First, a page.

ISSN (Print) - 0012-9976 | ISSN (Online) - 2349-8846

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Investment Behaviour in India

What Led to Investment Slowdown and How to Revive It?

Most of the investment slowdown debates have been around aggregate investment but disaggregate investment institution- and assets-wise may respond heterogeneously with respect to the macroprudential policy measures. The present study explores the investment dynamics at disaggregate level for 2004–19 in the wake of changing economic environment characterised by active utilisation of monetary and fiscal policies, varying monetary transmission effect, economic uncertainty, business environment, and financial pressures either by credit shortfall or debt overhang.

This paper is part of a project on investment slowdown supported by Impactful Policy Research in Social Science, Government of India. The authors grateful to Ajit Mishra, Kunal Sen, Renu kholi, D K Pant, Sabyasachi Kar for useful comments and suggestions. The usual disclaimer applies.

The importance of investment for improved productivity and economic growth has been well established in both theoretical and empirical literature (Solow 1957; Romer 1986). There are also empirical studies that established significant contribution of investment to growth in India (Sahoo and Dash 2009). India’s investment ratio rose constantly at the beginning of the 21st century and peaked at 34.3% of the gross domestic product (GDP) in 2011–12, but has slowed down since then. As per the National Accounts Statistics (NAS) data, the growth in capital formation at 2011–12 base was about 15% during 2004–08. However, it started to fall immediately after the global financial crisis (GFC), reaching 7.8% during 2009–13 and further down to 5.8% during 2014–19. The investment slowdown has continued in spite of the introduction of several policy measures by the Indian government such as the Insolvency and Bankruptcy Code (IBC), goods and services tax (GST), and various legal and regulatory frameworks for effective and efficient administrative processes to stimulate investors’ confidence. India’s investment slowdown is in line with the investment behaviour of emerging and developing countries—decline from 10% in 2010 to 3% in 2017. The investment rate fell sharply in the Brazil, Russia, India, China, and South Africa bloc of five large emerging markets, from 13% in 2010 to around 4% in 2016 (Kose et al 2017). However, the decline in investment in India—one of the key drivers of growth—is a matter of concern for scholars and policymakers as sustaining 7%–8% growth in the medium term may be difficult. Therefore, there is a need for critically examining investment behaviour at the disaggregate levels to diagnose the pattern of slowdown and its underlying reasons.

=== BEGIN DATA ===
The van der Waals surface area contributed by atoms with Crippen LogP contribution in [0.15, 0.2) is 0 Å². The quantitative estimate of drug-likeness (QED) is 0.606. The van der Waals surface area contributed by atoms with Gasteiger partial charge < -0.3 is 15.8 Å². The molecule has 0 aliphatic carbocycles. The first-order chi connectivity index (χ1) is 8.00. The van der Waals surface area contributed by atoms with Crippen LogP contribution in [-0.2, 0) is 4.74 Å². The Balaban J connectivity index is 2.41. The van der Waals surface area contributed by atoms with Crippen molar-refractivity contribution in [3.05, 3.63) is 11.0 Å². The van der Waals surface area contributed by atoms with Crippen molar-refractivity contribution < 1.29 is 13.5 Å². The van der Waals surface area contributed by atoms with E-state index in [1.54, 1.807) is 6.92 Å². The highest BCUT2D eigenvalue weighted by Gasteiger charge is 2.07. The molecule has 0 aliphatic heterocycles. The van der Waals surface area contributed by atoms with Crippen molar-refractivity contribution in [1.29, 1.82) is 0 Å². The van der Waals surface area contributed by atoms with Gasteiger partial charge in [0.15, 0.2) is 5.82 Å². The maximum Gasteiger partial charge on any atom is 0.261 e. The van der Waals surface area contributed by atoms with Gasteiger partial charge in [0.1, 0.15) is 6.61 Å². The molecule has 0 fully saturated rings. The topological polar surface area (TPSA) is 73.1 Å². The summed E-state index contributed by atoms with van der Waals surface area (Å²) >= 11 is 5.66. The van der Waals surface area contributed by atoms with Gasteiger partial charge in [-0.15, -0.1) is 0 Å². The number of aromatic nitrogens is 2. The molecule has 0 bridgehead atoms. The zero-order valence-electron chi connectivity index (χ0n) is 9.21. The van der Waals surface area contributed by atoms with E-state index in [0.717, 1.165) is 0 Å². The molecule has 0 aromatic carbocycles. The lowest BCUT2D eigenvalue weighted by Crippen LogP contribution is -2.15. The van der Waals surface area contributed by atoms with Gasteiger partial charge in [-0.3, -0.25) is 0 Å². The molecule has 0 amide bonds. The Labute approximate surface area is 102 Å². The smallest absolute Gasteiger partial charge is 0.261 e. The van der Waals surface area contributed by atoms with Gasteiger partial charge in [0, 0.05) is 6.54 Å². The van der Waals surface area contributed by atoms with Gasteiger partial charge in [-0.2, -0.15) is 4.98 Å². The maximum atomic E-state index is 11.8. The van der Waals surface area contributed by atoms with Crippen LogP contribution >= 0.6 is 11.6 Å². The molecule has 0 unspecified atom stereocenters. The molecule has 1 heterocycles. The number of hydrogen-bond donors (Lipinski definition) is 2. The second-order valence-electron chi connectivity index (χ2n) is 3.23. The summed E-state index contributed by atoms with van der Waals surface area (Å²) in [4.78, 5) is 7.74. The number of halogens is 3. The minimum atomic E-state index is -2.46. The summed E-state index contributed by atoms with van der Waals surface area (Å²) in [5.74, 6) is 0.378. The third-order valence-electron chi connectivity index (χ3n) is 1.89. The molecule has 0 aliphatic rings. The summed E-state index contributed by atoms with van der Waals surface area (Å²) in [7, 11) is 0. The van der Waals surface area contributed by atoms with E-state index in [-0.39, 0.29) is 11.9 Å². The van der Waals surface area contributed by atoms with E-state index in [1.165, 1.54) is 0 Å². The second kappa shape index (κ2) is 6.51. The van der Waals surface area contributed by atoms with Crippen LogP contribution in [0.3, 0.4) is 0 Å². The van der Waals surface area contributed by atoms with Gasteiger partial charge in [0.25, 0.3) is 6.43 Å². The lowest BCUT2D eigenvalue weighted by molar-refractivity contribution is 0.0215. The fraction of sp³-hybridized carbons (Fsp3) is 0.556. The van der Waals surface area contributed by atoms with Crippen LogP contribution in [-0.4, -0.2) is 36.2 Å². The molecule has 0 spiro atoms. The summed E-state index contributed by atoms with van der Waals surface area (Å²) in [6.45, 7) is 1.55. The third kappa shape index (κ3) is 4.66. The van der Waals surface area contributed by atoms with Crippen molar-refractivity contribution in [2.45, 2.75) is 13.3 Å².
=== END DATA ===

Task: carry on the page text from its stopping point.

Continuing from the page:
There are diverse views on India’s weak investment with some commentators underscoring the role of higher capital costs due to the increased interest rates, in line with the neoclassical theory of investment. Others have maintained that a host of other factors, particularly on the supply side, and policy uncertainty are at play. A Reserve Bank of India (RBI 2013) study reports that India’s post-crisis period has been characterised by low real interest rates and low investment levels. The fact that investment levels continue to be low, even in the face of falling interest rates, has been attributed to a lower marginal productivity of capital or expected returns on new investment. Anand and Tulin (2014) note that the deteriorating business confidence and rising policy uncertainty have led to the cancellation of new investment projects and dampened the spirit of business expansion in the post-GFC period. According to the RBI (2019) report, a decline in the financial flows from banks and non-banks to the commercial sector led to weak private investment. Subramanian and Felman (2019) suggest that excessive lending by the banks and corporate sector’s optimistic growth outlook during 2004–08 resulted in over-leveraging. The problem was further exacerbated by the policy paralysis associated with delays in the land and environment clearances and rising financing costs. Furthermore, the credit squeeze amid rising non-performing assets (NPAs)—which has only increased after the asset quality review in 2014 and the non-banking financial company (NBFC) crisis in late 2018—have decelerated investment growth in the country.

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Updated On : 21st Nov, 2022
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